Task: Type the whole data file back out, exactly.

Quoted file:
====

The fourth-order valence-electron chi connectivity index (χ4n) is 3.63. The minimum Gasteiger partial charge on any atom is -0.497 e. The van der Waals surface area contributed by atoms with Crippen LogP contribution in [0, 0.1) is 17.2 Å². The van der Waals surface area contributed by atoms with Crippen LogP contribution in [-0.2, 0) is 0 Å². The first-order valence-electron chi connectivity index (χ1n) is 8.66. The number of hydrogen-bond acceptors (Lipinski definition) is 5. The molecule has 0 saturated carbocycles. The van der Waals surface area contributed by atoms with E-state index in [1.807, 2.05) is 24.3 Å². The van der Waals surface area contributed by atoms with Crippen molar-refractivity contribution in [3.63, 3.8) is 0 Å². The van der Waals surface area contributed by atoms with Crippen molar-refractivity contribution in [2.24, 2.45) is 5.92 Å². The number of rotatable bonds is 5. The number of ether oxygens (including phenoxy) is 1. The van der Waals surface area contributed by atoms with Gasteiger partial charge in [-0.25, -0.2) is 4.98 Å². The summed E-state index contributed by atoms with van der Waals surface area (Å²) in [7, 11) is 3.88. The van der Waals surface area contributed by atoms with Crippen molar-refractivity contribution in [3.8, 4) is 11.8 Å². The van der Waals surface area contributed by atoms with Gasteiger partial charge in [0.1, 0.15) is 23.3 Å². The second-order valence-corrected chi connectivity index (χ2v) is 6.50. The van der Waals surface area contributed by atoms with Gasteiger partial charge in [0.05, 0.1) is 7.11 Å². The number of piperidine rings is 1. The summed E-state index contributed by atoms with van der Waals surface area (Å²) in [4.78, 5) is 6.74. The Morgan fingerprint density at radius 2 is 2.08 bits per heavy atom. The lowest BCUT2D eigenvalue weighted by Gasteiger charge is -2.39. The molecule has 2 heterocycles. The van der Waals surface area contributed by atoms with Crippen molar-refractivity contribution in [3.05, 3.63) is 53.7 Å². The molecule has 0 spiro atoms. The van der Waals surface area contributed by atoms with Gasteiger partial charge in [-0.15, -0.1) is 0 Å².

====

The fourth-order valence-electron chi connectivity index (χ4n) is 3.63. The minimum Gasteiger partial charge on any atom is -0.497 e. The van der Waals surface area contributed by atoms with Crippen LogP contribution in [0, 0.1) is 17.2 Å². The van der Waals surface area contributed by atoms with Crippen LogP contribution in [-0.2, 0) is 0 Å². The first-order valence-electron chi connectivity index (χ1n) is 8.66. The number of hydrogen-bond acceptors (Lipinski definition) is 5. The molecule has 0 saturated carbocycles. The van der Waals surface area contributed by atoms with E-state index in [1.807, 2.05) is 24.3 Å². The van der Waals surface area contributed by atoms with Crippen molar-refractivity contribution in [3.63, 3.8) is 0 Å². The van der Waals surface area contributed by atoms with Crippen molar-refractivity contribution in [2.24, 2.45) is 5.92 Å². The number of rotatable bonds is 5. The number of ether oxygens (including phenoxy) is 1. The van der Waals surface area contributed by atoms with Gasteiger partial charge in [-0.25, -0.2) is 4.98 Å². The summed E-state index contributed by atoms with van der Waals surface area (Å²) in [7, 11) is 3.88. The van der Waals surface area contributed by atoms with Crippen molar-refractivity contribution in [3.8, 4) is 11.8 Å². The van der Waals surface area contributed by atoms with Gasteiger partial charge in [0.1, 0.15) is 23.3 Å². The second-order valence-corrected chi connectivity index (χ2v) is 6.50. The van der Waals surface area contributed by atoms with Gasteiger partial charge in [0.05, 0.1) is 7.11 Å². The number of piperidine rings is 1. The summed E-state index contributed by atoms with van der Waals surface area (Å²) in [4.78, 5) is 6.74. The Morgan fingerprint density at radius 2 is 2.08 bits per heavy atom. The lowest BCUT2D eigenvalue weighted by Gasteiger charge is -2.39. The molecule has 2 heterocycles. The van der Waals surface area contributed by atoms with Crippen molar-refractivity contribution in [3.05, 3.63) is 53.7 Å². The molecule has 0 spiro atoms. The van der Waals surface area contributed by atoms with Gasteiger partial charge in [-0.15, -0.1) is 0 Å².